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Gold Rush's Fred Hurt Believes His Mining Practices Would Get A Thumbs-Up From Environmentalists

Since its debut in 2010, "Gold Rush" has consistently soared as a hit show for Discovery. And that's likely because its premise of modern gold miners trying to make it big by digging in the Yukon is simply too intriguing to pass up. "Gold Rush" often depicts gold mining as potentially lucrative for the skilled and tenacious. Yet just like the tons of dirt encasing those valuable gold nuggets, heartbreaking failure surrounds any potential success, which makes the whole operation, at times, a major gamble. Throughout the show's seasons, there's been a spotlight on the numerous hurdles and setbacks, especially from the wilderness.

The relationship between Mother Nature and the cast of "Gold Rush" is often marred by frequent clashes. Show cast member Fred Lewis once noted Mother Nature as his crew's biggest competitor, as seasons can make digging plans go a little haywire. On the other hand, the digging performed during "Gold Rush" could easily raise some concerns from the environmentally conscious. After all, the massive digging equipment and machinery featured on the show significantly shifted all of the surrounding land and rivers. However, according to former "Gold Rush" cast member Fred Hurt, environmentalists would have likely given his mining practices a thumbs-up.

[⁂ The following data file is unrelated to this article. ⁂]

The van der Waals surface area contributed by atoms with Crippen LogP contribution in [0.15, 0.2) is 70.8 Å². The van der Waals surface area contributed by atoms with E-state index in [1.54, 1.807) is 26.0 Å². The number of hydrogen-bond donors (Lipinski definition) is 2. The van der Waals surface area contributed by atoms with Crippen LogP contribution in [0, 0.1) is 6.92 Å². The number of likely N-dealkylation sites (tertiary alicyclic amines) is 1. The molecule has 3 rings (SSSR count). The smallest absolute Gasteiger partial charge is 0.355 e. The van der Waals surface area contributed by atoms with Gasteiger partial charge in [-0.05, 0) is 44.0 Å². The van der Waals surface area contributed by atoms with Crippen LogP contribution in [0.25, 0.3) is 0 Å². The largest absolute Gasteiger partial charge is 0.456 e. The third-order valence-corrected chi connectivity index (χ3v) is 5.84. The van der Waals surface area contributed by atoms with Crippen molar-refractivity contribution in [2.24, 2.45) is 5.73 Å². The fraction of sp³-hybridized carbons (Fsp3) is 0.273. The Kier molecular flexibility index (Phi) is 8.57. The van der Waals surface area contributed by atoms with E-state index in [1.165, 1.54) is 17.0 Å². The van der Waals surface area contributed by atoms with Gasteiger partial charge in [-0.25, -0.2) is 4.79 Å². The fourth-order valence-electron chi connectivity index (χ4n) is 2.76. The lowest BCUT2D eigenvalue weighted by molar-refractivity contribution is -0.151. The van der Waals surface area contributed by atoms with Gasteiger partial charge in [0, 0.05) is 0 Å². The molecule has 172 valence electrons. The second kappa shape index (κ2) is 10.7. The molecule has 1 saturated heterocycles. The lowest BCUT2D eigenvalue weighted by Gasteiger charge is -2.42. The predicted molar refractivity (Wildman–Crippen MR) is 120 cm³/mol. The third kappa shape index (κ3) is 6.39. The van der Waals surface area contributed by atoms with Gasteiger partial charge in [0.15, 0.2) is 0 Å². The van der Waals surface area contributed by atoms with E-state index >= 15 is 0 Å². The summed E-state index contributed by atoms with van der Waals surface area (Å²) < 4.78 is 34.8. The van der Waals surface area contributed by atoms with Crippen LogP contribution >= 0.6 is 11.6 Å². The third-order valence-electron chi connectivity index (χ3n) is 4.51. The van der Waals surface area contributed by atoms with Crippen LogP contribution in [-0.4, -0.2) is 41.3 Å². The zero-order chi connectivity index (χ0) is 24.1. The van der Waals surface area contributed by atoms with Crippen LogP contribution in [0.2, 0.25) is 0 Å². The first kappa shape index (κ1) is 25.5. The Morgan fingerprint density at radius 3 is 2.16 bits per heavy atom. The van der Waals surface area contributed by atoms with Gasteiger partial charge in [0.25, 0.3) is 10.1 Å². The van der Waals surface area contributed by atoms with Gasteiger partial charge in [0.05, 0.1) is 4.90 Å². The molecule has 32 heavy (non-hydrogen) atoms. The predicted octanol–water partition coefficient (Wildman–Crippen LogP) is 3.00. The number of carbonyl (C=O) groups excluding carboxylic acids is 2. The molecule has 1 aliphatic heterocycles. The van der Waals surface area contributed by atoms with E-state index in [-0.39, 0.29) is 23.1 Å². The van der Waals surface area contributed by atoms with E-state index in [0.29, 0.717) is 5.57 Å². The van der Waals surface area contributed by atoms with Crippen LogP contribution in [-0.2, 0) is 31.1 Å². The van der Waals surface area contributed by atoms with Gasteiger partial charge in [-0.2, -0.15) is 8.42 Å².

Fred Hurt said his crews practiced land reclamation

During an interview with Discovery Nederland, Fred Hurt expressed his belief that environmentalists would approve of his mining practices, which include restoring the land after digging. "I think environmentalists would be rather happy with the way we operate out there," Hurt said in the interview. "There's wrong ways to mine. There's right ways to mine. We mine the right way. We do reclamation." Hurt then further added in the interview that any land dug up by his crew would go back to looking nearly untouched when the crew was done, just missing that valuable gold, of course.

In addition, Hurt isn't the only one from "Gold Rush" who has claimed to perform land reclamation after a digging job. In another show clip, both "Gold Rush" regulars, Parker Schnabel and Tony Beets, also discussed their efforts to restore the land after digging. Beets even went so far as to say that, in some ways, his team's effort in restorations winds up even improving the environment. Without any current scientific research to back it up, it's debatable whether the latter claim from Beets is true. Still, his words, along with Hurt and Schnabel, suggest that "Gold Rush" wants to quell any environmental concerns. And that's necessary, seeing as gold mining can cause irreparable damage to habitats, and as a result, governments are always on the watch. 

For instance, earlier this year, the Environmental Protection Agency blocked a proposed Alaskan gold mine project due to the potential damage it could have caused for local salmon fisheries. Maybe "Gold Rush" should dedicate more detailed episodes to showing off their reclamation efforts.